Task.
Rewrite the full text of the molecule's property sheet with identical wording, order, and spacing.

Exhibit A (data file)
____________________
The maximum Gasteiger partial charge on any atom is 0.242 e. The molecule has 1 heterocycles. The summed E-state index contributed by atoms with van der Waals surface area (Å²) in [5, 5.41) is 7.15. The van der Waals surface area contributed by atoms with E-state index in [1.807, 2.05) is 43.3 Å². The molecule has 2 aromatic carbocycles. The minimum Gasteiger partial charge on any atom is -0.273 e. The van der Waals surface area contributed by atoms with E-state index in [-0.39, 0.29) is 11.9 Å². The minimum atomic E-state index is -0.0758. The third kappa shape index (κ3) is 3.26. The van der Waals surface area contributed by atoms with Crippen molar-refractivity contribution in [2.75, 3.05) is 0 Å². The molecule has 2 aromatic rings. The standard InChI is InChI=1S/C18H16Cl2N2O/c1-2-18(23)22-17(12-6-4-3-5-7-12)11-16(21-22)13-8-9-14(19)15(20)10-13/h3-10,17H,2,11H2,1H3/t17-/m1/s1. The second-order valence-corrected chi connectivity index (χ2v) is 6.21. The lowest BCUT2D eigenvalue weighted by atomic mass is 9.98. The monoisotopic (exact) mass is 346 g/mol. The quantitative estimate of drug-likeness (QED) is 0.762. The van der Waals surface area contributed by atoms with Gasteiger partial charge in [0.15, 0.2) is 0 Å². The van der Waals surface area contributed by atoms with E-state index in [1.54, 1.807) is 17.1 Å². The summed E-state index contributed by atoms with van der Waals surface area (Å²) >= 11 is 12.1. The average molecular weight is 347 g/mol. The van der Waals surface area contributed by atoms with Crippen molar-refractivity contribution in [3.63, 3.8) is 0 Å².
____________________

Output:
The maximum Gasteiger partial charge on any atom is 0.242 e. The molecule has 1 heterocycles. The summed E-state index contributed by atoms with van der Waals surface area (Å²) in [5, 5.41) is 7.15. The van der Waals surface area contributed by atoms with E-state index in [1.807, 2.05) is 43.3 Å². The molecule has 2 aromatic carbocycles. The minimum Gasteiger partial charge on any atom is -0.273 e. The van der Waals surface area contributed by atoms with E-state index in [-0.39, 0.29) is 11.9 Å². The minimum atomic E-state index is -0.0758. The third kappa shape index (κ3) is 3.26. The van der Waals surface area contributed by atoms with Crippen molar-refractivity contribution in [2.75, 3.05) is 0 Å². The molecule has 2 aromatic rings. The standard InChI is InChI=1S/C18H16Cl2N2O/c1-2-18(23)22-17(12-6-4-3-5-7-12)11-16(21-22)13-8-9-14(19)15(20)10-13/h3-10,17H,2,11H2,1H3/t17-/m1/s1. The second-order valence-corrected chi connectivity index (χ2v) is 6.21. The lowest BCUT2D eigenvalue weighted by atomic mass is 9.98. The monoisotopic (exact) mass is 346 g/mol. The quantitative estimate of drug-likeness (QED) is 0.762. The van der Waals surface area contributed by atoms with Gasteiger partial charge in [0.15, 0.2) is 0 Å². The van der Waals surface area contributed by atoms with E-state index in [1.54, 1.807) is 17.1 Å². The summed E-state index contributed by atoms with van der Waals surface area (Å²) >= 11 is 12.1. The average molecular weight is 347 g/mol. The van der Waals surface area contributed by atoms with Crippen molar-refractivity contribution in [3.63, 3.8) is 0 Å².